Remembering Flor and Continuing the Fight for Justice


On March 17, 1995, Filipina domestic worker Flor Contemplacion was hanged in Singapore. Her death uncovered the real tragedy of forced migration. Contemplacion’s case aroused wide indignation over the Philippine government’s inaction and failure to save her life and brought to national and international awareness the life and death situation of overseas Filipino workers (OFWs).

Eighteen years after her death, we continue to bear witness to the lives and struggles of thousands of Flor Contemplacions. To this day, despite being championed as “modern-day heroes” by the Philippine government for sending home $20 billion in remittances annually, OFWs still face maltreatment, wage theft, anti-migrant policies and laws, human trafficking, government neglect, and slavery.

The ongoing case of the oil rig workers in New Orleans, Louisiana, who experienced discrimination, labor rights violations, trafficking, and slavery under their employer Grand Isle Shipyard (GIS) shows that OFWs worldwide, including those in the United States, remain victims of a government that fails to provide decent livelihood and to protect their human rights. The struggle of these workers demonstrates the collective unity and power of Filipino migrant workers and their families who continue to stand up for their basic rights and uphold their dignity and humanity.

In remembrance of Flor Contemplacion, Migrante Partylist remains committed to struggling for a Philippines with sufficient and decent jobs and a government that truly serves the people.

Justice for Flor Contemplacion!
Justice for GIS Filipino workers!
Justice for Filipino migrant workers!


Labor export policy is state-sponsored human trafficking

“Human chain vs. human trafficking” campaign launched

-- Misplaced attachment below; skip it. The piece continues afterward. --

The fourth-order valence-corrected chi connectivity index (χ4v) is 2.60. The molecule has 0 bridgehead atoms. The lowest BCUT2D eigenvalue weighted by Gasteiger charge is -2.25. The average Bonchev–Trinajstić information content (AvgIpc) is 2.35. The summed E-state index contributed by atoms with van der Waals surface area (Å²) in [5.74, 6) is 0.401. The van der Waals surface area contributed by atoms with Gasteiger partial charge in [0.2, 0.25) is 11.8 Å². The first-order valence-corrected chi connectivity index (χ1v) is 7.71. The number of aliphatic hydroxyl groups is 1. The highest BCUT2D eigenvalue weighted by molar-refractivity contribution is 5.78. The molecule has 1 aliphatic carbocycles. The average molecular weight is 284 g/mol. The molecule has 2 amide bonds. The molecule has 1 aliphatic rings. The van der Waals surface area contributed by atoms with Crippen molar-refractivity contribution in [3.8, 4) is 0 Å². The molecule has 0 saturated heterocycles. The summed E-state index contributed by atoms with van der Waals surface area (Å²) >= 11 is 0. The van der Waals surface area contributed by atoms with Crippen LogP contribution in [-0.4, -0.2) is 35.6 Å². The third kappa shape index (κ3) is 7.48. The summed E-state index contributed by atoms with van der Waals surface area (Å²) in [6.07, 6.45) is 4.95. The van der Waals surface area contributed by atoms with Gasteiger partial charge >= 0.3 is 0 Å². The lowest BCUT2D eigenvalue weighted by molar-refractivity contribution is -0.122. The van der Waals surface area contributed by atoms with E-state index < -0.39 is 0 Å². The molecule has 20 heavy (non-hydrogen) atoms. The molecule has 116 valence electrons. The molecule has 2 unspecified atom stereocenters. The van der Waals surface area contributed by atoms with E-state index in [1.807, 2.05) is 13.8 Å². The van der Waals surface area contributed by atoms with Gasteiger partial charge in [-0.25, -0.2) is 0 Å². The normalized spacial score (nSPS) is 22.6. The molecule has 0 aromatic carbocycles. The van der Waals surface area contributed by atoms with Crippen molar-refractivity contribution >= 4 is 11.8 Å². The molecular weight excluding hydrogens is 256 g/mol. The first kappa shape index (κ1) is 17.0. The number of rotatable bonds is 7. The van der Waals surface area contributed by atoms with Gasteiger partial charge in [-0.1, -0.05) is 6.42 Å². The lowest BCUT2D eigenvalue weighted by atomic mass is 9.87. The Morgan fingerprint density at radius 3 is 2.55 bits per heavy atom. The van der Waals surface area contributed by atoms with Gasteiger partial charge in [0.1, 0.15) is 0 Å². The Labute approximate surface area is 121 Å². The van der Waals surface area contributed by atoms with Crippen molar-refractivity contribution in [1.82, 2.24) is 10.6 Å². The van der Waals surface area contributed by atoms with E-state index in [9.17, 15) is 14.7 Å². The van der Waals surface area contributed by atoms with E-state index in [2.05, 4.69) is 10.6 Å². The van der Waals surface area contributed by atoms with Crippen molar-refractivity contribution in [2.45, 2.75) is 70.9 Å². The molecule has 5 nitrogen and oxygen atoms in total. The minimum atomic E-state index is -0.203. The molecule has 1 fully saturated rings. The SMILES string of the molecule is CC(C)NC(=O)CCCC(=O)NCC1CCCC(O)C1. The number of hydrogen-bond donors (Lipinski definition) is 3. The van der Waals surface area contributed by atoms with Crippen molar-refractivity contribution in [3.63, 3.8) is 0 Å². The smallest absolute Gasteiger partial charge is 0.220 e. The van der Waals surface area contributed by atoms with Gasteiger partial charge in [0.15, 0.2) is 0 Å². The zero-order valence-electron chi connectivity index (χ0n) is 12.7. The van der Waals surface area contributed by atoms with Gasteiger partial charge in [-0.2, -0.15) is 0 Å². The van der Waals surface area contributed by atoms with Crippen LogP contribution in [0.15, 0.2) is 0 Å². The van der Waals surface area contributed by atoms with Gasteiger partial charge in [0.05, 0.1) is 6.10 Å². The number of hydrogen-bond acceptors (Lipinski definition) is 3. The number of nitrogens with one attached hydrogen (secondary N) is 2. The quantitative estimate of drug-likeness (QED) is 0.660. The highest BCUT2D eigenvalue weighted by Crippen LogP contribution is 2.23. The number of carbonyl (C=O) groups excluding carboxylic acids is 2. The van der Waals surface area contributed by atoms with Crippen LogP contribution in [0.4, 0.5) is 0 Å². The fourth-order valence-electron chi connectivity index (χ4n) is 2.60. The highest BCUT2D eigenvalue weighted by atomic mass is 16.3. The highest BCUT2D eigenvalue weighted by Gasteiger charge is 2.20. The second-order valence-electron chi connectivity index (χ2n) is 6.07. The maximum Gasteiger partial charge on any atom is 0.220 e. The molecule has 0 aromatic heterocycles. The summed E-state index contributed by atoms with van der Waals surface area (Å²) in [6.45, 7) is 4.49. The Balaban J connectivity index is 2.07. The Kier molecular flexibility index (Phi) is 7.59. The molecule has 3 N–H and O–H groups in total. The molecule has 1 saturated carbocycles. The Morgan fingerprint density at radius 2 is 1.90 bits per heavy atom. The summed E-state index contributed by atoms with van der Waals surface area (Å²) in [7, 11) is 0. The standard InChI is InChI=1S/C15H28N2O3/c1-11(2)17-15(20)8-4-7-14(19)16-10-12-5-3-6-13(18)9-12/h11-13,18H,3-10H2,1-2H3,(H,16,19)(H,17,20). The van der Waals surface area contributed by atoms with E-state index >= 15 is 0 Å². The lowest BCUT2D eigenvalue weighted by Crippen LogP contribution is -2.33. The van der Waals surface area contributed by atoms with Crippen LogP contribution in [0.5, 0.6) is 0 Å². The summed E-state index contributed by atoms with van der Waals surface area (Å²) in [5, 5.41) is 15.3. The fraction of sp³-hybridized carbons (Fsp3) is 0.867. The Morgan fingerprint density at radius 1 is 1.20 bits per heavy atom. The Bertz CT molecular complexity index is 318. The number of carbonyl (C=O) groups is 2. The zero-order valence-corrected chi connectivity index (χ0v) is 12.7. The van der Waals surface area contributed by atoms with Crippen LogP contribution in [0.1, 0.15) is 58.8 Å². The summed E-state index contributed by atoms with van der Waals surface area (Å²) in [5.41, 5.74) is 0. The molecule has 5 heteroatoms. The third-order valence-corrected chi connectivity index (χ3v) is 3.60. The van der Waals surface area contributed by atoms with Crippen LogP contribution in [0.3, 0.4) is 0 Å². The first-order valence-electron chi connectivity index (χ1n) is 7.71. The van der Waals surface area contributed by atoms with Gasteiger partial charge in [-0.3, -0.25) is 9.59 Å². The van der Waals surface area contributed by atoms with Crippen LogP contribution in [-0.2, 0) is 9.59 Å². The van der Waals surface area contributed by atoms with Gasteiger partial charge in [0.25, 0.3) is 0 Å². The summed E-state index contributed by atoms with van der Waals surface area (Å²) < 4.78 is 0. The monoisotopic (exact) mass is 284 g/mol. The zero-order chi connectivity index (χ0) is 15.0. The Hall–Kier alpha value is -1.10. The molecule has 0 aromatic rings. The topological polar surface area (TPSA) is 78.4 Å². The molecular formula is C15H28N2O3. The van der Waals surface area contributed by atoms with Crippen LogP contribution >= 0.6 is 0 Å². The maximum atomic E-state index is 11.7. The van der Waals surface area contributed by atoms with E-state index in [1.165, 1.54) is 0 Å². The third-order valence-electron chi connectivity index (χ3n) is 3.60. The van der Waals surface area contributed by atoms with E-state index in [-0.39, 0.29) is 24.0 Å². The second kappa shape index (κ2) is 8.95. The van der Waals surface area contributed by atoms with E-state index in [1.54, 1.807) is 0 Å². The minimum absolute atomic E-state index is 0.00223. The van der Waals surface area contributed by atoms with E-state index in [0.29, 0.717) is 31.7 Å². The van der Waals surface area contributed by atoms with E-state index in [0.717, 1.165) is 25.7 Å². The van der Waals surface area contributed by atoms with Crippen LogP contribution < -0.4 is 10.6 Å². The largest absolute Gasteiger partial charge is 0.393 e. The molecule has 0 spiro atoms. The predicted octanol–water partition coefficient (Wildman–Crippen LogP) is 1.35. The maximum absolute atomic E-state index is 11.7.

On the 18th anniversary of the death of Flor Contemplacion, migrant organizations, advocates and other sectoral groups today gathered at the Welcome Rotonda to call on the Philippine government to end human trafficking.

According to Connie Bragas-Regalado, Migrante Partylist chairperson and first nominee, 18 years after Contemplacion’s death and the subsequent passing of the Migrant Workers’ Act of 1995 (Republic Act 8042, amended by RA 10022), the Philippine government has become the top trafficker of its workers.

“Human trafficking is still rampant and operating in record-high levels in the Philippines yet the accountability of perpetrators and their coddlers in government remains low. Worse, the labor export policy, the government program that systematically and aggressively peddles the cheap labor of our Filipino workers abroad, has become more entrenched and institutionalized, especially under the Aquino administration,” she said.

“The government’s labor export policy is the worst form of state-sponsored human trafficking of our Filipino workers,” Bragas-Regalado said.

Stop trafficking of Filipinos to Sabah

Migrante also called on the Philippine government to stop the trafficking of Filipinos to Sabah.

“Sabah has become one of the worst places for any Filipino worker and national. Now with the ongoing conflict and the Philippine government’s complicity, we fear that it will become a more dangerous place for Filipinos and their children,” she said.

Bragas-Regalado condemned the intensification of crackdowns and raids overseas Filipino workers (OFWs), especially on undocumented or “stateless Filipinos” in Sabah, and even elsewhere in Malaysia.

“After the first attack on Sabah, we have already received reports of indiscriminate crackdowns and raids on households whose residents have Filipino-sounding names. This is on the top the long-neglected miserable situation of our OFWs in Sabah,” Bragas-Regalado said.

She added that they have already also received reports of discrimination and racist attacks on overseas Filipino workers (OFWs) based in Malaysia.